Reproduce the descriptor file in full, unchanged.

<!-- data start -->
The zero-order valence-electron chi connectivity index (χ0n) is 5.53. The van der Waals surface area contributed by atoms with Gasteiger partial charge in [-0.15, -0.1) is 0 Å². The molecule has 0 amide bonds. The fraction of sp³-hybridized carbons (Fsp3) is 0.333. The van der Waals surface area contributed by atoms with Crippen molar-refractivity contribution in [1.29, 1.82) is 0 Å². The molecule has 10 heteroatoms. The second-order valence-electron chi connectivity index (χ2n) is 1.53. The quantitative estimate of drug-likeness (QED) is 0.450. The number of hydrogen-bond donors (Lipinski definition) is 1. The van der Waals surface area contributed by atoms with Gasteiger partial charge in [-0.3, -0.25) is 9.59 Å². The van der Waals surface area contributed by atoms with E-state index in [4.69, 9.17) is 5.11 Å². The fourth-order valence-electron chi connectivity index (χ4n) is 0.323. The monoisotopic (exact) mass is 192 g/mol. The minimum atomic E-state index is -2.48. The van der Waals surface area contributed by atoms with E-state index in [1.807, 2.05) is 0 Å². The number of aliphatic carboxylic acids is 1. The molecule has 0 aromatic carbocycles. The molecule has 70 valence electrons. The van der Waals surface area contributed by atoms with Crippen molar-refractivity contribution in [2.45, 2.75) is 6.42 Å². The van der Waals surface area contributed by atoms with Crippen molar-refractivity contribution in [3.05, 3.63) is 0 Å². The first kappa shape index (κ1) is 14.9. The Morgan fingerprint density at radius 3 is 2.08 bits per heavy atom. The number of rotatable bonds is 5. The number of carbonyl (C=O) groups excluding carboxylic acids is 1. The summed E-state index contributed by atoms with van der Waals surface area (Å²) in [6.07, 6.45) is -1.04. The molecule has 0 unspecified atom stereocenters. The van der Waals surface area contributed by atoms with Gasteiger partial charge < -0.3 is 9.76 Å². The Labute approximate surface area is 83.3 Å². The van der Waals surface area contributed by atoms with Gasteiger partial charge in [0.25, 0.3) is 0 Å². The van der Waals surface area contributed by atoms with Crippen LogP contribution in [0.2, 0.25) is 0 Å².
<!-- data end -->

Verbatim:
The zero-order valence-electron chi connectivity index (χ0n) is 5.53. The van der Waals surface area contributed by atoms with Gasteiger partial charge in [-0.15, -0.1) is 0 Å². The molecule has 0 amide bonds. The fraction of sp³-hybridized carbons (Fsp3) is 0.333. The van der Waals surface area contributed by atoms with Crippen molar-refractivity contribution in [1.29, 1.82) is 0 Å². The molecule has 10 heteroatoms. The second-order valence-electron chi connectivity index (χ2n) is 1.53. The quantitative estimate of drug-likeness (QED) is 0.450. The number of hydrogen-bond donors (Lipinski definition) is 1. The van der Waals surface area contributed by atoms with Gasteiger partial charge in [-0.3, -0.25) is 9.59 Å². The van der Waals surface area contributed by atoms with E-state index in [4.69, 9.17) is 5.11 Å². The fourth-order valence-electron chi connectivity index (χ4n) is 0.323. The monoisotopic (exact) mass is 192 g/mol. The minimum atomic E-state index is -2.48. The van der Waals surface area contributed by atoms with E-state index in [1.807, 2.05) is 0 Å². The number of aliphatic carboxylic acids is 1. The molecule has 0 aromatic carbocycles. The molecule has 70 valence electrons. The van der Waals surface area contributed by atoms with Crippen molar-refractivity contribution in [2.45, 2.75) is 6.42 Å². The van der Waals surface area contributed by atoms with Crippen molar-refractivity contribution in [3.05, 3.63) is 0 Å². The first kappa shape index (κ1) is 14.9. The Morgan fingerprint density at radius 3 is 2.08 bits per heavy atom. The number of rotatable bonds is 5. The number of carbonyl (C=O) groups excluding carboxylic acids is 1. The summed E-state index contributed by atoms with van der Waals surface area (Å²) in [6.07, 6.45) is -1.04. The molecule has 0 unspecified atom stereocenters. The van der Waals surface area contributed by atoms with Gasteiger partial charge < -0.3 is 9.76 Å². The Labute approximate surface area is 83.3 Å². The van der Waals surface area contributed by atoms with Gasteiger partial charge in [0.25, 0.3) is 0 Å². The van der Waals surface area contributed by atoms with Crippen LogP contribution in [0.2, 0.25) is 0 Å².